Most importantly, with an extra day of Chanukah, there is more of a chance that Chanukah will coincide with Christmas! And what could be more Reform than that?

Happy Holidays!

DK writes and is more pissed off than most at Kvetcher, where he complains about NCSY and Jewcy not being as Orthodox in their distaste of Jewish practices as he is.

Wednesday, December 5, 2007

Global Warming is to Blame for Foreclosures

News out of Minneapolis:

Record home foreclosures cause snow removal problems
The snow brings a new problem with the high number of foreclosures in the Twin Cities. All those empty homes mean no one is around to clear the sidewalks.

Kathy Nitschke shovels out her own property, but sees that no one is looking after the vacant home in her Minneapolis neighborhood.

"A lot of traffic through here, so it's unfortunate when they don't clean things up," said Nitschke.

In Minneapolis, there are 50 percent more homes in foreclosures this year than last. In St. Paul, there are four times more vacant homes than in 2006.

It means more work for the city--both Minneapolis and St. Paul have a rule, stating snow must be cleared within 24 hours.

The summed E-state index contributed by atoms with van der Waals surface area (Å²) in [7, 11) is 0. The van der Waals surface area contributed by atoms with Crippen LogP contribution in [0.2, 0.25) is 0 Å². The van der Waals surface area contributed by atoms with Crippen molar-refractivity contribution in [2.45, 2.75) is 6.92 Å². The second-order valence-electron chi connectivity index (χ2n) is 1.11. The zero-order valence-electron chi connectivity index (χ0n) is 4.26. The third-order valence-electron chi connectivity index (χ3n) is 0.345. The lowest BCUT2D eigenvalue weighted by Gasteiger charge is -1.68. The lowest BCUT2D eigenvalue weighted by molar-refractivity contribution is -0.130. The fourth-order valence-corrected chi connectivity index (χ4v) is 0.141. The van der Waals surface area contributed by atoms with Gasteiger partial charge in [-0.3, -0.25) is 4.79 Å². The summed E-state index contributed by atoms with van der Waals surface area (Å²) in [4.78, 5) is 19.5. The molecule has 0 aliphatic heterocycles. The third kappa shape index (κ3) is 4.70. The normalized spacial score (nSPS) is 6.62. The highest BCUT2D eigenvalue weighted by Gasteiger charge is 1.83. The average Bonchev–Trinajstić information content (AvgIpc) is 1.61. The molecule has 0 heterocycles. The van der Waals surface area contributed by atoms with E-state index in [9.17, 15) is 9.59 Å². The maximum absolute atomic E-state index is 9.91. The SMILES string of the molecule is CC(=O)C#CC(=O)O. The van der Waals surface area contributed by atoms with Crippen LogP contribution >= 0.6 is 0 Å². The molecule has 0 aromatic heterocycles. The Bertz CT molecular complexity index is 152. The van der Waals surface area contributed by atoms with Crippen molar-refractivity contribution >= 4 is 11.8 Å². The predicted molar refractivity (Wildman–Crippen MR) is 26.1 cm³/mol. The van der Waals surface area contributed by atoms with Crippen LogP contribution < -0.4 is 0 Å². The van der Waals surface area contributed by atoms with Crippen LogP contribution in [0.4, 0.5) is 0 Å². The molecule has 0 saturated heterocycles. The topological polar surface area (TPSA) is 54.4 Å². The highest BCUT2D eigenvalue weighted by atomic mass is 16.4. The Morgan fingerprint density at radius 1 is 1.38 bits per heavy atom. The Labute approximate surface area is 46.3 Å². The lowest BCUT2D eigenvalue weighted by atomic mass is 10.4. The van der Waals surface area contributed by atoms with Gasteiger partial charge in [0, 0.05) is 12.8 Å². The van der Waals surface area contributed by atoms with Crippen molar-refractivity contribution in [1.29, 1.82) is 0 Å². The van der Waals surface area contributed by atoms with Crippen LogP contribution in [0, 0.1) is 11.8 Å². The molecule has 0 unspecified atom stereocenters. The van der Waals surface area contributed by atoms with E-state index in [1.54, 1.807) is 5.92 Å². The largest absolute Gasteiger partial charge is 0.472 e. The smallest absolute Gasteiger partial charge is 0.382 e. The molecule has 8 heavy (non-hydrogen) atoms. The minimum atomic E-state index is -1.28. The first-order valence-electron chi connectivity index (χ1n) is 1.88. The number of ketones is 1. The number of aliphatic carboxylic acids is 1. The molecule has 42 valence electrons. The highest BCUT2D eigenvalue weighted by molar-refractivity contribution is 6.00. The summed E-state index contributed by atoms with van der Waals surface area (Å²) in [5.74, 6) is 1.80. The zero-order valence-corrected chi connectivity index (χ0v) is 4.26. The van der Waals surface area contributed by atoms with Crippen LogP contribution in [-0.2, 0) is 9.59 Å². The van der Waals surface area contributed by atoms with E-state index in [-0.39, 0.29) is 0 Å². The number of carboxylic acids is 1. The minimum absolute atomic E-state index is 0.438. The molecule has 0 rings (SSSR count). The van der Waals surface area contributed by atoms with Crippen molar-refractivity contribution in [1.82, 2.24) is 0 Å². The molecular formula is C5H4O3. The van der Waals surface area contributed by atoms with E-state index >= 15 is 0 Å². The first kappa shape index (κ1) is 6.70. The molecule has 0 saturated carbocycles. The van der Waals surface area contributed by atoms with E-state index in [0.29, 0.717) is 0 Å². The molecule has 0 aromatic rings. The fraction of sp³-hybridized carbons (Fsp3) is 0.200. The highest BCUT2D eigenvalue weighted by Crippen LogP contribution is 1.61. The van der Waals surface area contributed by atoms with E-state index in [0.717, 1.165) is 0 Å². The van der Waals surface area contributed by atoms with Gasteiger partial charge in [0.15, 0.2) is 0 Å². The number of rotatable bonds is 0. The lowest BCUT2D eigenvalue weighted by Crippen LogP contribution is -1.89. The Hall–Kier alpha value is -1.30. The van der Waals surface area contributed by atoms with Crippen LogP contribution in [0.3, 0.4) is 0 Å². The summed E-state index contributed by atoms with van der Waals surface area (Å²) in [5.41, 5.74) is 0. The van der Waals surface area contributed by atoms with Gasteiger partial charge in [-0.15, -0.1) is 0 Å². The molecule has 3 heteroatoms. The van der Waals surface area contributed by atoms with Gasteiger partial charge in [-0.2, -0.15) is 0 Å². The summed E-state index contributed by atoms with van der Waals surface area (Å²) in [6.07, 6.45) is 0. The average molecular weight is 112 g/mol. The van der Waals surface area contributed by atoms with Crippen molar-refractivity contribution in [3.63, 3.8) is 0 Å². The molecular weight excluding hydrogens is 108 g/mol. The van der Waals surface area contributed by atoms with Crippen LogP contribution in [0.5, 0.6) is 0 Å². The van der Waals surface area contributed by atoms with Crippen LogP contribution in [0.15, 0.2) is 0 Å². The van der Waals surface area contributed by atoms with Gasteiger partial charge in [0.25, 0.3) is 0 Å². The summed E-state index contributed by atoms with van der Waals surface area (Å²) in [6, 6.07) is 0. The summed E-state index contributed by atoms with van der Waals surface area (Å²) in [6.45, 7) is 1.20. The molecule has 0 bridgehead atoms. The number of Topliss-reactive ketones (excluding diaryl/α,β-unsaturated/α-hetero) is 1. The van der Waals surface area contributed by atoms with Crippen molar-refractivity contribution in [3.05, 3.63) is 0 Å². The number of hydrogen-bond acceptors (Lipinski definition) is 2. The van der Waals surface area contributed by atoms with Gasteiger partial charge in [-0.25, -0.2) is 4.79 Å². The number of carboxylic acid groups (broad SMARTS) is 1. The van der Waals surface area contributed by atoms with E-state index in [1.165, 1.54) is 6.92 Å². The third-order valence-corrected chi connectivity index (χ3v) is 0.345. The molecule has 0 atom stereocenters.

If a sidewalk stays covered in snow for more than a day, a letter is mailed to the address. If nothing happens, city crews come and do the work. The city of St. Paul charges $160 an hour, while Minneapolis charges $300 an hour—plus a $103 citation.

"We only have limited resources to do the work," said Minneapolis city spokesman Mike Kennedy.

If there are no homeowners to pay the snow removal costs, it will be forwarded to the bank that owns the foreclosed home.

The city of Minneapolis told 5 EYEWITNESS NEWS it answered more than 100 calls reporting snow-covered sidewalks on Monday alone.

Damn that Al Gore! It is his fault!

Tuesday, December 4, 2007

Festival of Eco-Friendly Lights

As we gather around our Chanukiot for the next eight nights, let us remember to sustain our light and not get all pissed off about the ridiculous people who believe tying religious practice to political issues (say like climate change or energy conservation) is a bad thing.

Jonathan Tobin has outlined how our modern times have hijacked our Holidays to make them about our own issues. Outside of this being exactly what every era has done with cultural and religious observances, this adaptation doesn't take anything away from the celebration of Chanukah. Chanukah is a GIVE'ME for conservation; the miracle part of Chanukah story is the fact that the oil lasted for a longer time. Mr. Tobin, I do understand you are a traditionalist, but why are you so against taking the exact story of our history and applying it to modernity?

So change a light bulb or two to a CFL this Chanukah as part of your holiday. Mr. Tobin I am sure COEJL can hook you up if you need. Have a happy and earth friendly Chanukah.

Happy Chanukah

It is time to celebrate another zealots' victory over modern day culture with a delayed seven day harvest festival! YAY CHANUKAH!

And don't forget, eat your Chanukah cHam with your yummy latkees.

(Hat Tip Gothamist)